The turkey vultures are back and soaring through the skies over Boomer Lake and the surrounding neighborhoods.
Turkey vultures are unique birds in Oklahoma–they are a year-round resident in the eastern half of the state, but are a migratory/summer bird for the central and western parts of the state.
I managed to get these pictures of one soaring over Boomer Lake earlier this month, but have also noticed them in the afternoon soaring over the neighborhood when I’m out in the backyard (and of course my camera is inside). Since they’re scavengers, they end up spending a lot of time looking/smelling for their next meal. I’m hoping that once the weather gets nice (and stays nice) I will be able to do weekly walks up at Boomer Lake, and maybe spot one sitting atop a dead tree again. Plus maybe be able to spot a young turkey vulture soaring in the sky as well (since they don’t really make nests, and they prefer to roost away from humans I doubt that I’d be able to get a picture of a young vulture near the home turf).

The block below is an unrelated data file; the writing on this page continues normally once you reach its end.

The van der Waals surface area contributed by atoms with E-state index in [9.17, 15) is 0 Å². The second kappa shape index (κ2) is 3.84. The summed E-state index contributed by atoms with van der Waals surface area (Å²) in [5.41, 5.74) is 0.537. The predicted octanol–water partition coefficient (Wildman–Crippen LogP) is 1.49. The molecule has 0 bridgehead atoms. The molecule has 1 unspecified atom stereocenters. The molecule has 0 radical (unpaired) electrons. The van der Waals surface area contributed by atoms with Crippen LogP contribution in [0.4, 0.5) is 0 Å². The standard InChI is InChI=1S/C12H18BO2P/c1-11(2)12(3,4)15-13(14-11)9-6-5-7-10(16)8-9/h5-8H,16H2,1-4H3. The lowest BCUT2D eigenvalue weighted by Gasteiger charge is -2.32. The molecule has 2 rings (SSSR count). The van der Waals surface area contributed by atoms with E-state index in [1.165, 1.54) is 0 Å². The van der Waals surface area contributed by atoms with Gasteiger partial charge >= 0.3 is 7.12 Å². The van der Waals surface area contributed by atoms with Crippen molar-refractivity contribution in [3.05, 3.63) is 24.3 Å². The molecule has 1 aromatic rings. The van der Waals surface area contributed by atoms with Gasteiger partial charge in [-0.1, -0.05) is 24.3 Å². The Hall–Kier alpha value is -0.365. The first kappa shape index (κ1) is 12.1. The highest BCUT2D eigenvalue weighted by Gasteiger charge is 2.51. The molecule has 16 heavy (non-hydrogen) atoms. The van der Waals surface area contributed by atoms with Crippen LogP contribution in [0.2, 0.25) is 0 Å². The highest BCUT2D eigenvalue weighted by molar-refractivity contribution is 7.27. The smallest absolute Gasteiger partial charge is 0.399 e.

So today’s photography winner is a small waterfall that I spotted on a hike in Devil’s Den State Park in Arkansas.
We had gone to Devil’s Den State Park a couple of years ago for a mini vacation. I actually managed to hike probably a quarter of the paths within the park. This waterfall was spotted on the Devil’s Den trail, which also had a lot of neat rock formations as well.
I remember looking at the openings and wishing that I was a rock climber (and that it was allowed in this part of the park). I think it would have been cool to get closer to the openings and get some interior pictures.